I was just today accosted from my own tiny little personal post office box by an insidious and nefarious notification requiring me to attend Jury Duty in Port Orchard, Washington, our county seat!
I'm thinking of defecting to Canada.
I know they said no more draft dodgers, but I've seen the draft, and this ain't your mama's draft notice.
OK, it ain't your papa's draft notice either.
I'm not a big fan of being on Jury Duty. I've served my country in the military. I've served it in doing search and rescue in the mountains. But I'd rather do any of that, than do Jury Duty.
Not to change the subject or anything, but I'd just like to state here and now, that I burned my draft card. Yes, I had a draft card. Yes, that was a long time ago.
I'll never forget it, the day I did it. I was in the parachute shop one day (my AFSC in the Air Force).
It was around the day half way through my military career, wherein I had just realized that I had packed maybe my 10,000th, 230 pound, B-52 drag chute and about a bit more of that in personnel chutes; when I ran across my draft card in my wallet.
So I pulled it out and said, "I've had it, I'm burning my draft card", and proceeded to burn it right there in the shop.
We had a motto for living the Air Force life. The Air Force put the view they wanted people to think we had on a bumber sticker:
"Air Force! A Great Way of Life"
Close, ours was slightly different and went:
"Air Farce. A Rat's Way of Life."
Matter of opinion and orientation, I suppose.
And easily achieved, as Craig found out when he took the "Great Way of Life" bumper sticker and rearranged it a little so it now said our motto. Out of rebellion and humor, he put it on his clothes locker, in his room, in the on-base barracks. We didn't have closets, we had clothes lockers, but good enough.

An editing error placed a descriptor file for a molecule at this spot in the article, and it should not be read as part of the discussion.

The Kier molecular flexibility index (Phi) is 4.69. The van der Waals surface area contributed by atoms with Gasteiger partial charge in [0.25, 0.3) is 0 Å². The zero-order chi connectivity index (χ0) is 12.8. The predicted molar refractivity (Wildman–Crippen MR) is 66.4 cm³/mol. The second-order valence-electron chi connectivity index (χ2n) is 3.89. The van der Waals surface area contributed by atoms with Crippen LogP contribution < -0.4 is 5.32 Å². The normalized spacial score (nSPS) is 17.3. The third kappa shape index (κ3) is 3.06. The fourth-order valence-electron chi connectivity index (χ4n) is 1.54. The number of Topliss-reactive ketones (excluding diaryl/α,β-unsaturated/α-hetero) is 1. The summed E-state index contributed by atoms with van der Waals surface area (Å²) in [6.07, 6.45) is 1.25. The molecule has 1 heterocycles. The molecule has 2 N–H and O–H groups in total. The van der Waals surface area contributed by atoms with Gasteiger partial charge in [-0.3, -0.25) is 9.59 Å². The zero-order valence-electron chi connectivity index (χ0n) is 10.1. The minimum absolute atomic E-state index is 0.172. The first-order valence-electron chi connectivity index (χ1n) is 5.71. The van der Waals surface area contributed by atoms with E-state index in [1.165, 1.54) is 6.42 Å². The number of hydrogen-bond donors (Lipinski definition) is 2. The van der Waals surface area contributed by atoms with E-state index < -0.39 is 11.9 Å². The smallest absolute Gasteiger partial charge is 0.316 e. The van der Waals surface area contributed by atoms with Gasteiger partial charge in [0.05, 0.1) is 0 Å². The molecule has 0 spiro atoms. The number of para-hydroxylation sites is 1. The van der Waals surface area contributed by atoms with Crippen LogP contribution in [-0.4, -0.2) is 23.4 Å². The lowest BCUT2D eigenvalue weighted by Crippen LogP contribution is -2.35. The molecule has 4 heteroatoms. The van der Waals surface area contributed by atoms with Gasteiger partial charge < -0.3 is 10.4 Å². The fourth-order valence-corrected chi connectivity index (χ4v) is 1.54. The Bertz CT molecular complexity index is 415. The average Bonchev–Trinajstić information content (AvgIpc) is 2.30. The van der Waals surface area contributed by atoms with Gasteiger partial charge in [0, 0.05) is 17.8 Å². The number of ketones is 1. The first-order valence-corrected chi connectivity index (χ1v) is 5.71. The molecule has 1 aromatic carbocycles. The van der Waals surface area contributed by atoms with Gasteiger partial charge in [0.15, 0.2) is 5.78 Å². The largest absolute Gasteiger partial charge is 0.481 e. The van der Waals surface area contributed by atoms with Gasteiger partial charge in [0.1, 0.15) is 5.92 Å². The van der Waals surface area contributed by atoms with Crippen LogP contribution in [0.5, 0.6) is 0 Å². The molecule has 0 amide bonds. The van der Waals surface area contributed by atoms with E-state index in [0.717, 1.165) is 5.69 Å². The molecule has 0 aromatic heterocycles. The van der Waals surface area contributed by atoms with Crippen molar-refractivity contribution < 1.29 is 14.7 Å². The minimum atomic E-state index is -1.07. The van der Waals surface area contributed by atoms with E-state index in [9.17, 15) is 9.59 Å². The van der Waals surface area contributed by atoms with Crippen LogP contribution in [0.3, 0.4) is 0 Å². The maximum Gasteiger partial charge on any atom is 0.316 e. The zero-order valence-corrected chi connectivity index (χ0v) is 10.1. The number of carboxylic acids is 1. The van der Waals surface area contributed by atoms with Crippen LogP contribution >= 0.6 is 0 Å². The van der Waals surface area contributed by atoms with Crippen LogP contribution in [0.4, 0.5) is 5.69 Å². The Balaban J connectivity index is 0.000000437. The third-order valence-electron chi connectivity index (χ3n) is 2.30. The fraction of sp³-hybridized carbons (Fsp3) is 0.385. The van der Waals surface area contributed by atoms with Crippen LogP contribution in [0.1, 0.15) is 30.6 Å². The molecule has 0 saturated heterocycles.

Anyway, our Squadron Colonel, on inspecting the rooms one day, did not find it amusing.
So about the time that draft card was burning down to my fingers, someone said, "You damn fool, you're already IN the service!"
But I said, "I don't care, I've had it!"
He then went on to say I could still be put in jail for that kind of thing. See we had recently discovered that we could be fined and jailed simply for getting a sun burn. Damaging Government property, they called it, they called us.
It simply all underlined the surreal nature of living the military life.
And I suppose, in the end, the truly salient and succulent nature and spice of my rebellion was somewhat lost, upon his declaration indicating the absolute control that our Government had over us. We were owned. And it sucked. And there was nothing we could do about it, until we timed out and became civilians again. And then would have to start doing our local government civic duties. Something some of us looked quite forward to.
Either way, I have jury duty....